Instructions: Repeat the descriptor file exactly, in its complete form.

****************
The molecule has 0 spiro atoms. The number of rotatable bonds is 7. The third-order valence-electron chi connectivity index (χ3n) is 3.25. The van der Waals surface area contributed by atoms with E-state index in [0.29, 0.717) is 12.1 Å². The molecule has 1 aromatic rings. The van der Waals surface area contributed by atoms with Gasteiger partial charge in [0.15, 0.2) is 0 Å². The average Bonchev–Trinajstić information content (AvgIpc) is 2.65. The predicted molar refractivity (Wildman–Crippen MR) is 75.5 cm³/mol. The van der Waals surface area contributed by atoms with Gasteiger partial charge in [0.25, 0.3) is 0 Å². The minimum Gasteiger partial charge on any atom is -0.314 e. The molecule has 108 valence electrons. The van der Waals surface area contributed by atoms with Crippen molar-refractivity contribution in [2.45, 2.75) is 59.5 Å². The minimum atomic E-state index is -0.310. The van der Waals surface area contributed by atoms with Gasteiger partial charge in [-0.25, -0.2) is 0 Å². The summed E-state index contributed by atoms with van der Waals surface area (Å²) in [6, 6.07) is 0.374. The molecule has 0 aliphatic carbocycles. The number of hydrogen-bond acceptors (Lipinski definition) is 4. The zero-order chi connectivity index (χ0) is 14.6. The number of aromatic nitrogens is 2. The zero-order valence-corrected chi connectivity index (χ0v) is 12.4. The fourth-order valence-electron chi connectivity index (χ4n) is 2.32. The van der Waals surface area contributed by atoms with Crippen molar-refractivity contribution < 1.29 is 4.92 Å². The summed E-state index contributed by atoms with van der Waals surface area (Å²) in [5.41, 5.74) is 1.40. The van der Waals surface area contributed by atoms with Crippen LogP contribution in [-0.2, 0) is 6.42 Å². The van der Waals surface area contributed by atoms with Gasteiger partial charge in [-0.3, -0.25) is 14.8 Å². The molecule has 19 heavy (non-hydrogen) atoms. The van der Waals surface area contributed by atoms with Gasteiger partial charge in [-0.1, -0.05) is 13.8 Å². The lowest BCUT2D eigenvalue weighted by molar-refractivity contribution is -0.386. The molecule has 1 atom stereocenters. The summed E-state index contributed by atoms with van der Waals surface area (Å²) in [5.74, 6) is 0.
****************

The molecule has 0 spiro atoms. The number of rotatable bonds is 7. The third-order valence-electron chi connectivity index (χ3n) is 3.25. The van der Waals surface area contributed by atoms with E-state index in [0.29, 0.717) is 12.1 Å². The molecule has 1 aromatic rings. The van der Waals surface area contributed by atoms with Gasteiger partial charge in [0.15, 0.2) is 0 Å². The average Bonchev–Trinajstić information content (AvgIpc) is 2.65. The predicted molar refractivity (Wildman–Crippen MR) is 75.5 cm³/mol. The van der Waals surface area contributed by atoms with Gasteiger partial charge in [0.25, 0.3) is 0 Å². The minimum Gasteiger partial charge on any atom is -0.314 e. The molecule has 108 valence electrons. The van der Waals surface area contributed by atoms with Crippen molar-refractivity contribution in [2.45, 2.75) is 59.5 Å². The minimum atomic E-state index is -0.310. The van der Waals surface area contributed by atoms with Gasteiger partial charge in [-0.25, -0.2) is 0 Å². The summed E-state index contributed by atoms with van der Waals surface area (Å²) in [6, 6.07) is 0.374. The molecule has 0 aliphatic carbocycles. The number of hydrogen-bond acceptors (Lipinski definition) is 4. The zero-order chi connectivity index (χ0) is 14.6. The number of aromatic nitrogens is 2. The zero-order valence-corrected chi connectivity index (χ0v) is 12.4. The fourth-order valence-electron chi connectivity index (χ4n) is 2.32. The van der Waals surface area contributed by atoms with Crippen molar-refractivity contribution < 1.29 is 4.92 Å². The summed E-state index contributed by atoms with van der Waals surface area (Å²) in [5.41, 5.74) is 1.40. The van der Waals surface area contributed by atoms with Crippen LogP contribution in [-0.2, 0) is 6.42 Å². The van der Waals surface area contributed by atoms with Gasteiger partial charge in [-0.3, -0.25) is 14.8 Å². The molecule has 19 heavy (non-hydrogen) atoms. The van der Waals surface area contributed by atoms with Gasteiger partial charge in [-0.1, -0.05) is 13.8 Å². The lowest BCUT2D eigenvalue weighted by molar-refractivity contribution is -0.386. The molecule has 1 atom stereocenters. The summed E-state index contributed by atoms with van der Waals surface area (Å²) in [5.74, 6) is 0.